Households in London generate huge volumes of rubbish which can overburden landfill and create serious problems for the health and safety of residents. Safe and efficient disposal of household waste is the key to ensuring London’s environment is clean and green.
There are many ways you can optimise residential waste management. Here are the three smart tips to ensure efficient waste disposal:
3 smart ways to manage residential waste
1. Reduce the rubbish
According to Statista, while household waste in the U.K. amounted to 394 kilograms per person in 2018, some regions such as the North East generated an average waste of 593 kilograms per person in 2018-19.
The amount of waste generated in London is estimated to fill 1,500 Olympic sized swimming pools. With the growing population in the city, the amount of rubbish generated will also increase in the coming years.
The government estimates that even if the same amount of rubbish is generated per person in London in the future, the total garbage collection will grow by as much as one million tonnes every year. This can mean 500,000 extra rubbish clearance trucks will be needed each year to keep the city clean.
One of the first tips to optimize residential waste management is to reduce the amount of garbage you generate. Some steps you can take to achieve this is -
● Carry cotton bags that are reusable instead of plastic for shopping. Unlike plastic bags, cotton bags are washable and can be used for a long time. These bags are also eco-friendly.
● Opt for foods that have less packaging. Buy food in bulk to save on cost as well as space. You can store bulk food in fewer airtight containers as opposed to stacking up large volumes of smaller boxes and papers.
● Collect all your organic waste, including kitchen waste, garden waste and bedding material for vermicomposting. This will help reduce the amount of garbage you generate.
● Buy dairy items in reusable containers
● Prepare dinner from fresh ingredients instead of heating up cans or ready to eat foods.
● Carry water from home in your water bottle instead of buying bottled water. One of the most frequently recycled things is empty water bottles from household rubbish.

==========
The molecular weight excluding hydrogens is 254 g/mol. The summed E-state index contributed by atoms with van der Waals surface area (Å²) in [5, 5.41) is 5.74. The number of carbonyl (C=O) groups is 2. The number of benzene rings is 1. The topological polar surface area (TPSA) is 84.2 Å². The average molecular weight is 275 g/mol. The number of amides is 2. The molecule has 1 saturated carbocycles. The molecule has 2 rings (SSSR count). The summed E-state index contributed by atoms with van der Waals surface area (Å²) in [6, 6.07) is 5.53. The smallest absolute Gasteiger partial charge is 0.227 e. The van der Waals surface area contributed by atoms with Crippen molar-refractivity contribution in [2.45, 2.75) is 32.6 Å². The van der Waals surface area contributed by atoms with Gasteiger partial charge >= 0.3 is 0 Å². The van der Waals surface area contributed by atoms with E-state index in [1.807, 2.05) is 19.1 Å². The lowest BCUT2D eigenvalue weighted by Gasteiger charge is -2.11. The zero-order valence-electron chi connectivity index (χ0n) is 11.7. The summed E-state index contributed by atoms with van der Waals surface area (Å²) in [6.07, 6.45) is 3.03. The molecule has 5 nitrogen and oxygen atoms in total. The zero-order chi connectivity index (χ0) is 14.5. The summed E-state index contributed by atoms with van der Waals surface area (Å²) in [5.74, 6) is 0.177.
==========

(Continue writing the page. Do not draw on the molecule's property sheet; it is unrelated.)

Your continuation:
● Reusable cutlery can help you avoid the use of disposable, plastic spoons and forks.
● Avoid using straws made of plastic and drink straight from the cup or glass.
● Take notes on your smartphone or PC instead of using paper to help reduce this household waste.
2. Avoid flushing down things that can block the sewers
There are many things that should not be flushed down the toilet. In London, the biggest sewage block - named ‘ fatberg’- unearthed weighed 130 tonnes and was composed of fats and sanitary pads. This fatberg weighed approximately as much as eleven double-decker buses. Many kitchen wastes such as animal fats, vegetable oil and other things such as human or pet hair, nappies and metals can block the sewers leading to a blockage.
A volunteer clean-up program unearthed 23,000 wet wipes in southwest London on River Thames’ shores in July 2019.
During the recent lockdown prompted by the ongoing COVID-19 pandemic, many people substituted wet wipes and kitchen roll for toilet paper as a result of the shortages.
Wet wipes that are flushed down toilets account for 90 per cent of U.K.’s sewer blockages. These wipes are made of non-woven materials that are glued together with chemicals or resins. This is the reason why they do not break down easily when flushed down the toilet, leading to a serious threat to wildlife. If you cannot avoid using wet wipes, try to buy reusable wet wipes that can be cleaned in the washing machine.
Avoid draining hazardous or toxic chemicals which can lead to serious pollution issues as they reach the wastewater. Use eco-friendly alternatives to bleach or chlorine that can pollute the water streams.
The best way to dispose of such household items is to entrust a leading household rubbish clearance company in London. The company offers expert recycling solutions while ensuring safe disposal of household waste, including any hazardous or toxic chemicals.
3. Recycle waste
The average rate of recycling in England is 43 per cent, while in London, the rate, at 33 per cent, is lower as compared to the national average. Some of the boroughs that have poor rubbish recycling rates are Wandsworth at 22 per cent, Lewisham at 18 per cent, Hammersmith and Fulham at 23 per cent, Newham at 14 per cent and Westminster City at 17 per cent.
The Mayor of London has set a goal to achieve 65 per cent recycling of waste by 2030 and to make the city a zero-waste zone. With only one-third of household waste being recycled, a lot of it is still going to landfill sites, which are bad for the environment. About 751,000 tonnes of rubbish is sent to landfills in London every year that is equivalent to what 75 Eiffel Towers would weigh.
A poll in London showed that 85 per cent of residents want to increase recycling. A lot of waste is generated, particularly when people move to a new home or apartment.
One of the ways to reduce waste generation is to drop off reusable household items such as electrical items, furniture and books at a nearby charity shop. You can also sell unwanted goods online. Some recycle centres only accept reusable items when transported in vans. Different sites also place weight and height restrictions and can charge based on the size of your vehicle or your car weight.
Certain items, including electronic and electrical products, cannot be disposed of without a permit. A Waste Electrical and Electronic Equipment or WEEE permit may be required if you are disposing large amounts of such products.
A reputable rubbish clearance company in London can help transport recyclable materials to relevant centres in a cost effective, efficient way.